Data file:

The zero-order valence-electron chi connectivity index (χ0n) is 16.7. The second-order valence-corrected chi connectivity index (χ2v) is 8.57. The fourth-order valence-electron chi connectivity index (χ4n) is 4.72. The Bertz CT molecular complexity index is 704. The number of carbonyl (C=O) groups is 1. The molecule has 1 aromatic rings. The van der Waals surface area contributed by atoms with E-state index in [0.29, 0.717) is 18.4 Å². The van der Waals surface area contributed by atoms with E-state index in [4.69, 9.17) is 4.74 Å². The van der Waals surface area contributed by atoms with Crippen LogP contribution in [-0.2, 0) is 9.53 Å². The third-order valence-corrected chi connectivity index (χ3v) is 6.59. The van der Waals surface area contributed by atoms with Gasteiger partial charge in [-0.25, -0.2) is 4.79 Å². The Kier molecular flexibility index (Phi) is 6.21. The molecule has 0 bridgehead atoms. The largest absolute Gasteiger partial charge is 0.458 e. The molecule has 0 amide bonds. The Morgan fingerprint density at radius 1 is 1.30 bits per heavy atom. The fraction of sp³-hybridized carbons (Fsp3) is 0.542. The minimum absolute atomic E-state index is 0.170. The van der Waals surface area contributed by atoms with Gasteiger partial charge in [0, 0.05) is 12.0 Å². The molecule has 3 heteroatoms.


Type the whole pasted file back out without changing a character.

The zero-order valence-electron chi connectivity index (χ0n) is 16.7. The second-order valence-corrected chi connectivity index (χ2v) is 8.57. The fourth-order valence-electron chi connectivity index (χ4n) is 4.72. The Bertz CT molecular complexity index is 704. The number of carbonyl (C=O) groups is 1. The molecule has 1 aromatic rings. The van der Waals surface area contributed by atoms with E-state index in [0.29, 0.717) is 18.4 Å². The van der Waals surface area contributed by atoms with E-state index in [4.69, 9.17) is 4.74 Å². The van der Waals surface area contributed by atoms with Crippen LogP contribution in [-0.2, 0) is 9.53 Å². The third-order valence-corrected chi connectivity index (χ3v) is 6.59. The van der Waals surface area contributed by atoms with Gasteiger partial charge in [-0.25, -0.2) is 4.79 Å². The Kier molecular flexibility index (Phi) is 6.21. The molecule has 0 bridgehead atoms. The largest absolute Gasteiger partial charge is 0.458 e. The molecule has 0 amide bonds. The Morgan fingerprint density at radius 1 is 1.30 bits per heavy atom. The fraction of sp³-hybridized carbons (Fsp3) is 0.542. The minimum absolute atomic E-state index is 0.170. The van der Waals surface area contributed by atoms with Gasteiger partial charge in [0, 0.05) is 12.0 Å². The molecule has 3 heteroatoms.